| MIDI stands for Musical Instrument Digital Interface.
A MIDI file doesn't contain actual audio data, but rather contains commands that let MIDI-capable synthesizers re-create a specific musical passage. The MIDI protocol has been used for years as a way for electronic musical instruments (like digital keyboards and sequencers) to communicate with each other.
Computer sound cards typically feature the ability to interpret MIDI files into music. Since they don't actually contain the music itself, but rather the commands used to re-create music, MIDI files are a lot smaller than audio files like MP3s, WMAs, or WAVs. MIDI files are small and manageable enough that it's not uncommon to find them embedded in web pages, adding a sonic element to the surfing experience. MIDI files usually appear with the ".MID" filename extension.
Musical Instrument Digital Interface, or MIDI, is an industry-standard protocol that defines each note precisely and concisely, allowing electronic musical instruments and computers to exchange data, or "talk", with each other. The MIDI standard was first proposed by Dave Smith in 1981 in a paper to the Audio Engineering Society and the MIDI Specification 1.0 was published in August 1983.
MIDI allows computers, synthesizers, sound cards and drum machines to control one another, and to exchange system information. Though modern computer sound cards are MIDI-compatible and capable of creating realistic instrument sounds, the fact that sound cards' MIDI synthesizers have historically produced sounds of dubious quality has tarnished the image of a general purpose computer as a MIDI instrument. This despite the fact that the MIDI specification itself has nothing to do with the quality of the sound produced which varies depending on the sound card used.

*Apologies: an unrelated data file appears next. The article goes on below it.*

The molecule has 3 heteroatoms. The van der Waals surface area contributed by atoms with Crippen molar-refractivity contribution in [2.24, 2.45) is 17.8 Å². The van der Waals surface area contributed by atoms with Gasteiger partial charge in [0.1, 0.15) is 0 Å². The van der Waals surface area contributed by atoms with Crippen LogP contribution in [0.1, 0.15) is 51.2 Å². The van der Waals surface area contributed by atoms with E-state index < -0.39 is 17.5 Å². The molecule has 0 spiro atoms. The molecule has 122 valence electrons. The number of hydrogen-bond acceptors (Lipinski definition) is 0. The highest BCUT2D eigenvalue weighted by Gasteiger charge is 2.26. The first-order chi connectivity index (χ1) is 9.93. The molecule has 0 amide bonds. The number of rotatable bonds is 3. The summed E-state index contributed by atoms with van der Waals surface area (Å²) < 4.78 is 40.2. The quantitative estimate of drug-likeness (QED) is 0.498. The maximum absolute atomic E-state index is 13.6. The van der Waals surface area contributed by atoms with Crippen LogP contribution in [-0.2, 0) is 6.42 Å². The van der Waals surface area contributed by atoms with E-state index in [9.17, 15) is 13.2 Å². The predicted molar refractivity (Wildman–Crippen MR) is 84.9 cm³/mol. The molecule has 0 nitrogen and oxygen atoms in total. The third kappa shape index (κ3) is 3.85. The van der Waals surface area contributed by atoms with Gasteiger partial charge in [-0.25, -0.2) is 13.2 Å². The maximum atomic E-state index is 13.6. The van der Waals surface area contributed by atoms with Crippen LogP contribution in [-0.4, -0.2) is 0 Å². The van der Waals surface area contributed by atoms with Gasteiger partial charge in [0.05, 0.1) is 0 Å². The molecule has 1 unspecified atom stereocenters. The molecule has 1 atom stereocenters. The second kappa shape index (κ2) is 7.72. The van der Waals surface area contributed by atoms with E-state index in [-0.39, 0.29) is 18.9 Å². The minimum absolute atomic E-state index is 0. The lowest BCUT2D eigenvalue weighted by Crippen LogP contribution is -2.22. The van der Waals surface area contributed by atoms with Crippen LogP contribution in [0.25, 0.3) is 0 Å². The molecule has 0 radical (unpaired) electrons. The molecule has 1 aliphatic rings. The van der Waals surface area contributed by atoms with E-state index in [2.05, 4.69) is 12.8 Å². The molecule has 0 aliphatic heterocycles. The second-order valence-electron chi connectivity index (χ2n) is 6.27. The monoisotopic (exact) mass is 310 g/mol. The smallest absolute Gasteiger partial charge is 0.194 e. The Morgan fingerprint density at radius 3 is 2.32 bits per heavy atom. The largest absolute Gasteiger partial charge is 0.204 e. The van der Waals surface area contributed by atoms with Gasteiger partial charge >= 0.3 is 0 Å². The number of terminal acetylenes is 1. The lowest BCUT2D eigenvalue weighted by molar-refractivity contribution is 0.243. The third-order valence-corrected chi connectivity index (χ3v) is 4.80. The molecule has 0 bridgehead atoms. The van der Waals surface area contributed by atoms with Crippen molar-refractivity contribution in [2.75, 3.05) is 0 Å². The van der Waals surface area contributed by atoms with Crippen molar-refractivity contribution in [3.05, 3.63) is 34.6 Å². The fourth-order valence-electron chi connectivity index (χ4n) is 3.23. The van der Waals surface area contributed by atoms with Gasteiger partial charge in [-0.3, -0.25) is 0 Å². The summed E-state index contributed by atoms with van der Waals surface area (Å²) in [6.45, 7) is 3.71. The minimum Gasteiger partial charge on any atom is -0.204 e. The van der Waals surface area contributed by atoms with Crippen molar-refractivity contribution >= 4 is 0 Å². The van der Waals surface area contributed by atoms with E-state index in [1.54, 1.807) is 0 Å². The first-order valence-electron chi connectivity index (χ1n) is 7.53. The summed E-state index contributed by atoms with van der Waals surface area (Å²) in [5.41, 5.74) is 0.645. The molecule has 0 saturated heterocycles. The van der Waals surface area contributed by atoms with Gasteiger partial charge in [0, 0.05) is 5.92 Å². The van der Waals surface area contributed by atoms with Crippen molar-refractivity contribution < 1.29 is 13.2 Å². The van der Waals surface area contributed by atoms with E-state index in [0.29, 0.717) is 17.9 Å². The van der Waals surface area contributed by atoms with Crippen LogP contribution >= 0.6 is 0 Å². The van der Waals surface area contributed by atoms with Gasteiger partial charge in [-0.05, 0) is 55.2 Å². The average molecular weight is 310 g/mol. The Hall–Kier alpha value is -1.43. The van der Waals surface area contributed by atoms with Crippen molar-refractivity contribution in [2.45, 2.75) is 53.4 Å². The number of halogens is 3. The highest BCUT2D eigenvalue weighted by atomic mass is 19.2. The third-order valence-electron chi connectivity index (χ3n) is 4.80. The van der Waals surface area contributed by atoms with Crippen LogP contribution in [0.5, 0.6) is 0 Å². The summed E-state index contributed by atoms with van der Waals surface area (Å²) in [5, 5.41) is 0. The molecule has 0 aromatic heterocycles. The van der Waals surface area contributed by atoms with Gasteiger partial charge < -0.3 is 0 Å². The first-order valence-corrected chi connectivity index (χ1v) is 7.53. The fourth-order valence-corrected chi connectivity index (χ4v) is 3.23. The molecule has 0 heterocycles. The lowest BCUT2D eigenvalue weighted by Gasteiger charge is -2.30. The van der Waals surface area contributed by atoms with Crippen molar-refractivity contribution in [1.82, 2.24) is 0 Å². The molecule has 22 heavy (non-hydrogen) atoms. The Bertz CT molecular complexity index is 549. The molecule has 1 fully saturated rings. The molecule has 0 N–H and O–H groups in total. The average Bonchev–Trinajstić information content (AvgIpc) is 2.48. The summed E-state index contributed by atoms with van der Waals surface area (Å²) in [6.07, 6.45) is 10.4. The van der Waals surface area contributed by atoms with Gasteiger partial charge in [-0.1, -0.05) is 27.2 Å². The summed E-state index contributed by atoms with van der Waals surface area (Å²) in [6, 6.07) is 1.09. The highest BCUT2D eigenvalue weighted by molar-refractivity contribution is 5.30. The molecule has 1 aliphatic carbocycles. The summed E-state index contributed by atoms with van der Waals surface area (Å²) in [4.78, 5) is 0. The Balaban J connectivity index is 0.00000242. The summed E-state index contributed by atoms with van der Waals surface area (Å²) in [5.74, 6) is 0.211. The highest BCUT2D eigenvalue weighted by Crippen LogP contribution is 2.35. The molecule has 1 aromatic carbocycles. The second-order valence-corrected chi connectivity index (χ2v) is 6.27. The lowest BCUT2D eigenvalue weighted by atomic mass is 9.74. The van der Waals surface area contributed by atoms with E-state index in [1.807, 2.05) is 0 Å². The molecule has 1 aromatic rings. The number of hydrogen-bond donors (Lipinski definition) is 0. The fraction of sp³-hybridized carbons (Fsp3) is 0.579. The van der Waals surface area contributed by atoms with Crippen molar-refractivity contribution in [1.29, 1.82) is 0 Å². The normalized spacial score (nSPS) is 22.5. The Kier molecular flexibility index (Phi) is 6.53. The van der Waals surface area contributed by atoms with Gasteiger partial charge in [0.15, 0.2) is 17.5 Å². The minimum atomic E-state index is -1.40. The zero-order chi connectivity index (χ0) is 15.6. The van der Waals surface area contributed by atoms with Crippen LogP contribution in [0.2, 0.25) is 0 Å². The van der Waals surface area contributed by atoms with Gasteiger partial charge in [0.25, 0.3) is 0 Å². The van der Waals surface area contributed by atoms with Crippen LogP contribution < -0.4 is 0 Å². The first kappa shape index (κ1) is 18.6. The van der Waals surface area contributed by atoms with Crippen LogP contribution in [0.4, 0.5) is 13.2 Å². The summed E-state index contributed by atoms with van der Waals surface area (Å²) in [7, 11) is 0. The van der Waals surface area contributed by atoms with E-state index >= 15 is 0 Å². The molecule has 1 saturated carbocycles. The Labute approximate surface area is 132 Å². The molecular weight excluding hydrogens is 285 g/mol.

MIDI is almost directly responsible for bringing an end to the "wall of synthesizers" phenomenon in 1970s-80s rock music concerts, when musical keyboard performers were sometimes hidden behind banks of various instruments. Following the advent of MIDI, many synthesizers were released in rack-mount versions, enabling performers to control multiple instruments from a single keyboard. Another important effect of MIDI has been the development of hardware and computer-based sequencers, which can be used to record, edit and play back performances.
Synchronization of MIDI sequences is made possible by the use of MIDI timecode, an implementation of the SMPTE time code standard using MIDI messages, and MIDI timecode has become the standard for digital music synchronization.
A number of music file formats have been based on the MIDI bytestream. These formats are very compact; a file of only 10 kilobytes can produce a full minute of music.
How to convert MP3, CD, WAV to MIDI.